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Actual IMC

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Do you need to be in a cloud to log actual or just in IFR conditions?

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2 Answers

  1. John D Collins on Oct 07, 2015

    61.51 specifies two categories for logging instrument flight time, actual instrument conditions and simulated instrument conditions. When you are using a view blocking device and require a safety pilot covers the simulated instrument conditions case.

    To log actual instrument conditions, the conditions must prevent you from being able to control the aircraft using visual outside references. Being inside a cloud is an example. Being 500 feet above a cloud deck in class E airspace, where the visibility is sufficient to control the aircraft using visual means, may be IMC, but since you can control the aircraft using the visual means, you can not log this time as actual instrument conditions. A counter example that I would consider actual instrument conditions would be flight on a moonless night, over the desert or mountains where there are no lights on the ground, and there is a high overcast blocking a view of the stars. In this situation, even if the visibility is 100 miles, you are unable to make out a horizon and need to be flying solely by reference to your instruments. I would log this time as actual instrument time.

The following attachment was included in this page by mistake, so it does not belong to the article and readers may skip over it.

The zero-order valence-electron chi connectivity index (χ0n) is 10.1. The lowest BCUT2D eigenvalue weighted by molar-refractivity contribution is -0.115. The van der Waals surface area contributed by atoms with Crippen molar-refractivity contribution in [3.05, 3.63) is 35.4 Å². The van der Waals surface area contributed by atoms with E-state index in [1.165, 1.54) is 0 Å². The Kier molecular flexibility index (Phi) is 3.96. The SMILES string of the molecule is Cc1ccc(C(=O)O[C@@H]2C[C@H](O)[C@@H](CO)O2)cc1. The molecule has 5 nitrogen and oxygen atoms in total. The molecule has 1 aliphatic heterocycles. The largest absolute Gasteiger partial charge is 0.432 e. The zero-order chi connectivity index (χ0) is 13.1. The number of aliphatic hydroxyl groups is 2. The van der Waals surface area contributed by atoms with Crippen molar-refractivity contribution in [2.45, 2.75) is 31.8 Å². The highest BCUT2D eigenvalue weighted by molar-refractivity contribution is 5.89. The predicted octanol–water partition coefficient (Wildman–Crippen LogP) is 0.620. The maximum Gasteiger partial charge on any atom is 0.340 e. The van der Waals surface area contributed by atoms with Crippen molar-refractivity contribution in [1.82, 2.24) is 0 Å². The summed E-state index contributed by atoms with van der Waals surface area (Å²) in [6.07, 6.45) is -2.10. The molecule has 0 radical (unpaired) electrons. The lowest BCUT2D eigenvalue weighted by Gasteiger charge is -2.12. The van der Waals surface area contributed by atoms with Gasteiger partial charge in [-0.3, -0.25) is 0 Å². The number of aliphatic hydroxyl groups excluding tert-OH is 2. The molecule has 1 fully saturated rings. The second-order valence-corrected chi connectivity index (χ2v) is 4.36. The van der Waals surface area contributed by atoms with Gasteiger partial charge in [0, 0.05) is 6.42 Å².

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  2. Mark Kolber on Oct 08, 2015


    For an alternate explanation that really says the same thing, as yourself this question:

    You are flying at 4000 msl. There is an overcast 400 feet above you. Other than that overcast, there is not a cloud around. None below, And the visibility is 100 miles.You are definitely in IFR conditions.

    Forget the logging regs for a moment. Do you think the FAA would treat that as flight in “actual instrument conditions.”

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